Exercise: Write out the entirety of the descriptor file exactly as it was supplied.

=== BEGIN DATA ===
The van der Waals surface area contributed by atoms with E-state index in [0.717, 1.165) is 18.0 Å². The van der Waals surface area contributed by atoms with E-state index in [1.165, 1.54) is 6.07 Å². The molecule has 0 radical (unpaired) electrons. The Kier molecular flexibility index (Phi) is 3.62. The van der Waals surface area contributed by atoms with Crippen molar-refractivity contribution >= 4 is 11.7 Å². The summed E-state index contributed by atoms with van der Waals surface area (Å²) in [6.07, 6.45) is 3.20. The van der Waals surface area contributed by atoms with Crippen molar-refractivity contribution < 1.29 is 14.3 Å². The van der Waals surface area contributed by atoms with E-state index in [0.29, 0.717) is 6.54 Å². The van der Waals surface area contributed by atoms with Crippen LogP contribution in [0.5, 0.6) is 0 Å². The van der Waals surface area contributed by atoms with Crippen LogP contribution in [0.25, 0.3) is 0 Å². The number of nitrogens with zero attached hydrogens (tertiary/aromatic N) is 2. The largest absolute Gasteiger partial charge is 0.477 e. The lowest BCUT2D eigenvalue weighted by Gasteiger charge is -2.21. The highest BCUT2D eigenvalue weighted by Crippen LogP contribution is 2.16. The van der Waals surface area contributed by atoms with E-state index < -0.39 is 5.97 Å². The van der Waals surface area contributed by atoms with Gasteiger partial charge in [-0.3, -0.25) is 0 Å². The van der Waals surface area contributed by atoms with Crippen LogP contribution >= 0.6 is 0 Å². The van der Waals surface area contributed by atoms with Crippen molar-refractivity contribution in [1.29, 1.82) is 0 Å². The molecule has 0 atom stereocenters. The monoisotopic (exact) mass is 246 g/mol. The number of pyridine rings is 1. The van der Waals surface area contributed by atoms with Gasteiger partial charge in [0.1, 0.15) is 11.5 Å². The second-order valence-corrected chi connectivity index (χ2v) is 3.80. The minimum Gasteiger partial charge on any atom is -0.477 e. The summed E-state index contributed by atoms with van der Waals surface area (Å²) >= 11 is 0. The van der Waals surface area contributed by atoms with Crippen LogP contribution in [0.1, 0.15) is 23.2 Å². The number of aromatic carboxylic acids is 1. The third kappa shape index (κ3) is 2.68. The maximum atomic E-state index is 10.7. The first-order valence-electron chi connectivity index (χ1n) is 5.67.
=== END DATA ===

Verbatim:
The van der Waals surface area contributed by atoms with E-state index in [0.717, 1.165) is 18.0 Å². The van der Waals surface area contributed by atoms with E-state index in [1.165, 1.54) is 6.07 Å². The molecule has 0 radical (unpaired) electrons. The Kier molecular flexibility index (Phi) is 3.62. The van der Waals surface area contributed by atoms with Crippen molar-refractivity contribution >= 4 is 11.7 Å². The summed E-state index contributed by atoms with van der Waals surface area (Å²) in [6.07, 6.45) is 3.20. The van der Waals surface area contributed by atoms with Crippen molar-refractivity contribution < 1.29 is 14.3 Å². The van der Waals surface area contributed by atoms with E-state index in [0.29, 0.717) is 6.54 Å². The van der Waals surface area contributed by atoms with Crippen LogP contribution in [0.5, 0.6) is 0 Å². The van der Waals surface area contributed by atoms with Crippen LogP contribution in [0.25, 0.3) is 0 Å². The number of nitrogens with zero attached hydrogens (tertiary/aromatic N) is 2. The largest absolute Gasteiger partial charge is 0.477 e. The lowest BCUT2D eigenvalue weighted by Gasteiger charge is -2.21. The highest BCUT2D eigenvalue weighted by Crippen LogP contribution is 2.16. The van der Waals surface area contributed by atoms with E-state index < -0.39 is 5.97 Å². The van der Waals surface area contributed by atoms with Gasteiger partial charge in [-0.3, -0.25) is 0 Å². The van der Waals surface area contributed by atoms with Crippen LogP contribution >= 0.6 is 0 Å². The van der Waals surface area contributed by atoms with Crippen molar-refractivity contribution in [1.29, 1.82) is 0 Å². The molecule has 0 atom stereocenters. The monoisotopic (exact) mass is 246 g/mol. The number of pyridine rings is 1. The van der Waals surface area contributed by atoms with Gasteiger partial charge in [0.1, 0.15) is 11.5 Å². The second-order valence-corrected chi connectivity index (χ2v) is 3.80. The minimum Gasteiger partial charge on any atom is -0.477 e. The summed E-state index contributed by atoms with van der Waals surface area (Å²) >= 11 is 0. The van der Waals surface area contributed by atoms with Crippen LogP contribution in [0.1, 0.15) is 23.2 Å². The number of aromatic carboxylic acids is 1. The third kappa shape index (κ3) is 2.68. The maximum atomic E-state index is 10.7. The first-order valence-electron chi connectivity index (χ1n) is 5.67.